Soft Tissue Injuries

Soft tissue refers to any of the connective tissues that surround the bones and joints in our bodies. The term ‘soft tissue injury’ covers damage to any of the muscles, tendons or ligaments of the body. Injuries can range from commonly seen mild sprains or strains to tendon rupture.

Soft tissue injuries are typically classified as the following:

  • Contusions (bruises)
  • Sprains
  • Tendonitis
  • Bursitis
  • Stress injuries
  • Strains

A soft tissue injury is termed as acute from the initial time of the injury and while the pain, bleeding and swelling is at its worst. Your body’s aim at this point is to protect the injury from further damage. The usual time frame for the acute symptoms to settle is two to four days after the injury, but this can vary depending on how you treat your injury.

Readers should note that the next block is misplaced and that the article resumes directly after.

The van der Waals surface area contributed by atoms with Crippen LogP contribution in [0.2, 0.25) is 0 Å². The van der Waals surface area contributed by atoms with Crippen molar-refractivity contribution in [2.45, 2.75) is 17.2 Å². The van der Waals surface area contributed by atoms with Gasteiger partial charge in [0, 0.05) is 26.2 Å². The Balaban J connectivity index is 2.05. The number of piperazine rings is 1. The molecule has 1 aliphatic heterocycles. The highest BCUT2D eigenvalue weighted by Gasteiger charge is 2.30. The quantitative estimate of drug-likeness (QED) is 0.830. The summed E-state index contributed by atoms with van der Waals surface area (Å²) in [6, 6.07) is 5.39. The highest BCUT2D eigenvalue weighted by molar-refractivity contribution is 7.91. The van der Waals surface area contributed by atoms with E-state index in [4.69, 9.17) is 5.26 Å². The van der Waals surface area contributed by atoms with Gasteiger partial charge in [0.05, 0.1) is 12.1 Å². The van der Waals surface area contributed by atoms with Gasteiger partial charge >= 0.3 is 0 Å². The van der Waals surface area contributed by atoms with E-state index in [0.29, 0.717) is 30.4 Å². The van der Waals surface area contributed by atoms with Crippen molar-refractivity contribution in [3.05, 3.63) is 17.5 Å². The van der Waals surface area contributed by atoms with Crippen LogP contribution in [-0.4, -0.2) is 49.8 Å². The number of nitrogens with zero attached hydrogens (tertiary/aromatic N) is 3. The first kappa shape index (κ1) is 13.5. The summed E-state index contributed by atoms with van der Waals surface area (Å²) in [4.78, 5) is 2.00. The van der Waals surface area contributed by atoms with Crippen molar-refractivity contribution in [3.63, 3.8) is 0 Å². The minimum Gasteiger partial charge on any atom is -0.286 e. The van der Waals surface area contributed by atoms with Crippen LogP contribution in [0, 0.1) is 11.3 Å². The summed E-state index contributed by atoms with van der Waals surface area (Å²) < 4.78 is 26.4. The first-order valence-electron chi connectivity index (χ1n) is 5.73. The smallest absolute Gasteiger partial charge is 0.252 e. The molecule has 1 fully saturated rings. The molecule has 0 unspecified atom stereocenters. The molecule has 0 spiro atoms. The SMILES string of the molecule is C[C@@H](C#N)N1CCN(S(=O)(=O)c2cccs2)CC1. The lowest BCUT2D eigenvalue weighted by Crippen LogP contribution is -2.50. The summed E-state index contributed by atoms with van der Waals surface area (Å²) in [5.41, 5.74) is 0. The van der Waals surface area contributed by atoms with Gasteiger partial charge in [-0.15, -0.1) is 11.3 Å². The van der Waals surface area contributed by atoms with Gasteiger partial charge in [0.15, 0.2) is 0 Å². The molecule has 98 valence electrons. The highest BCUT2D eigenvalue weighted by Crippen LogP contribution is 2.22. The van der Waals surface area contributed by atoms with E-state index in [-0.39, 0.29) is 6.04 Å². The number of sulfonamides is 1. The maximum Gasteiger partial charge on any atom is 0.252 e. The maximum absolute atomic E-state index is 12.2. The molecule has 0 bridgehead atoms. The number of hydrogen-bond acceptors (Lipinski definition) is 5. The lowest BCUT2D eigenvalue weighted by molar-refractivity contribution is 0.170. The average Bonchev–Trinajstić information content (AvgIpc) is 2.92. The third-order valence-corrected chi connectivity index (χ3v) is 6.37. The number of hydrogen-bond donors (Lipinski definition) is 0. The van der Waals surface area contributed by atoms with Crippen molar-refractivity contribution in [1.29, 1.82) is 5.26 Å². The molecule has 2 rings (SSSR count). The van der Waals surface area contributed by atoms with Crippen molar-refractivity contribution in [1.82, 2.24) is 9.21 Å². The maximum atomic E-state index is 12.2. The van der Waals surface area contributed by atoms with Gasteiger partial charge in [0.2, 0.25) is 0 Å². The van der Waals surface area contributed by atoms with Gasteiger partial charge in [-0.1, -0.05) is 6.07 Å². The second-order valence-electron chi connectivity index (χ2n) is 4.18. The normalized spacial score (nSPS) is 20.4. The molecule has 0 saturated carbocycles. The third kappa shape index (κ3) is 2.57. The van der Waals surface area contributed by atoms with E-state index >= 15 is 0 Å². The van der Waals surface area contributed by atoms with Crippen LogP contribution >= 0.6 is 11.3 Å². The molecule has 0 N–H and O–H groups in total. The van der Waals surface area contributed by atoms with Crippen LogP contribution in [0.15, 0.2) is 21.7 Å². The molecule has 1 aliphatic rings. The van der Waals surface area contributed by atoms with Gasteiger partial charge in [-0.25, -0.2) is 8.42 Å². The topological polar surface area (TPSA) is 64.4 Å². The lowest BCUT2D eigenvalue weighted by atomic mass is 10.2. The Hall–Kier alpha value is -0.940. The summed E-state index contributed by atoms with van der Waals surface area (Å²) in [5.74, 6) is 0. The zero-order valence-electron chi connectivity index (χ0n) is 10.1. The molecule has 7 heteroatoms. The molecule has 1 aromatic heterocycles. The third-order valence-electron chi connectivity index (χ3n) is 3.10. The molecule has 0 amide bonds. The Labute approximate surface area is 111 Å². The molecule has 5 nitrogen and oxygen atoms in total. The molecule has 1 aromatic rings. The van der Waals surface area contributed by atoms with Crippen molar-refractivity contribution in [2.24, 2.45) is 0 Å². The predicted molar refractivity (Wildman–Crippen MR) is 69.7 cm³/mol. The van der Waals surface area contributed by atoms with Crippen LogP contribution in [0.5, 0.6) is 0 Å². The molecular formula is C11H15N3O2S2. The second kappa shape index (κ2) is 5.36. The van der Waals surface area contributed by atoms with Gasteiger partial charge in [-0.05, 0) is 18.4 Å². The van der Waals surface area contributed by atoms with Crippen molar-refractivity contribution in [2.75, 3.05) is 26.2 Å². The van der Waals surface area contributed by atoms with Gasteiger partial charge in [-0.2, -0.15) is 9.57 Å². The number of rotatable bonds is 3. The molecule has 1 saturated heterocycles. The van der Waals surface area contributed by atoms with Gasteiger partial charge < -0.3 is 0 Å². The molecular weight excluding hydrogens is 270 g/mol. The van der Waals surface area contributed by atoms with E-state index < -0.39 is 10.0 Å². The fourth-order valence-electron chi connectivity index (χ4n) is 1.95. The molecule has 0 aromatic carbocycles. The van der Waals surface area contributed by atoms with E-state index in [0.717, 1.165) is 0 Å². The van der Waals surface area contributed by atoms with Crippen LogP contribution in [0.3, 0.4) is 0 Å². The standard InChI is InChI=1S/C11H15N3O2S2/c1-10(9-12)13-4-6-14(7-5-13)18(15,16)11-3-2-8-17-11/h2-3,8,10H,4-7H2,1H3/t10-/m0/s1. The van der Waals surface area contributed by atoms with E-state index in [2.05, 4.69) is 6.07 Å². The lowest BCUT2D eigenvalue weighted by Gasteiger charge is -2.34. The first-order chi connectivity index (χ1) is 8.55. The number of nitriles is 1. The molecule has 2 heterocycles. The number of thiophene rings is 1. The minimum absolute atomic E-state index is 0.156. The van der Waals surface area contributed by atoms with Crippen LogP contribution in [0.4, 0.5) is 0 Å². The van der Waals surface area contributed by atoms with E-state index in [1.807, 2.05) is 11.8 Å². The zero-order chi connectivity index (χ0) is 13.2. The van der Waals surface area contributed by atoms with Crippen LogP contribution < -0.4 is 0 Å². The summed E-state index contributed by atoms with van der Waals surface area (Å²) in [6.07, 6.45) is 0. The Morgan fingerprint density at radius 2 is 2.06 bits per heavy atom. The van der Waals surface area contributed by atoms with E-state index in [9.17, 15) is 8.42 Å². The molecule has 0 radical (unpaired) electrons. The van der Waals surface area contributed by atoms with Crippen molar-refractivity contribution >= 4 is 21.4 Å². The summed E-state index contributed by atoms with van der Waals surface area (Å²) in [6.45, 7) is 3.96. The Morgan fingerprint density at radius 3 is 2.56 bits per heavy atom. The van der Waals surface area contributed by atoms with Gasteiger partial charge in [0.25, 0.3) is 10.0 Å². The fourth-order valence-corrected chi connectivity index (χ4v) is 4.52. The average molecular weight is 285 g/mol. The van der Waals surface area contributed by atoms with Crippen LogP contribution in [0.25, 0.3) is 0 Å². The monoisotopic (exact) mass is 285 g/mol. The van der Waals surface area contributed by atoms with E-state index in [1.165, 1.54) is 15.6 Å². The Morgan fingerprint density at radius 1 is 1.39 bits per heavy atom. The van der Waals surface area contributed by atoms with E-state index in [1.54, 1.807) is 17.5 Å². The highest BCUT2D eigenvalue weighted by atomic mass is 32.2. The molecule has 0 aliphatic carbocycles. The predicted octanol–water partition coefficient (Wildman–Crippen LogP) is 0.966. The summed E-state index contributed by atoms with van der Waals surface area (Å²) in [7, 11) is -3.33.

Soft tissue injuries arise with trauma. A blow, excessive force, extending or flexing beyond the normal range of motion, awkward movements like twisting or a joint, and strenuous physical activity that a person is not conditioned to can all cause soft tissue injuries. However, the trauma may not always occur as a one-off incident like a sprain while running around when playing a sport. Some soft tissue injuries like tendonitis and bursitis arise gradually over periods of time, with repeated stress and overuse.

Mild soft tissue injuries can be managed at home without the need for drugs. Initial non-pharmacologic treatment includes rest, ice, compression and elevation (RICE). For the first 1-3 days, use therapeutic measures that minimize incipient damage and reduce pain and inflammation.

Moderate to severe cases need medical attention and sometimes even surgery. It is not always possible to differentiate mild from moderate to severe injuries and it is, therefore, advisable to seek the advice of a medical professional.

Any condition where the symptoms are worsening despite the corrective measures require immediate medical attention. Remember that even small fractures may not appear as intense.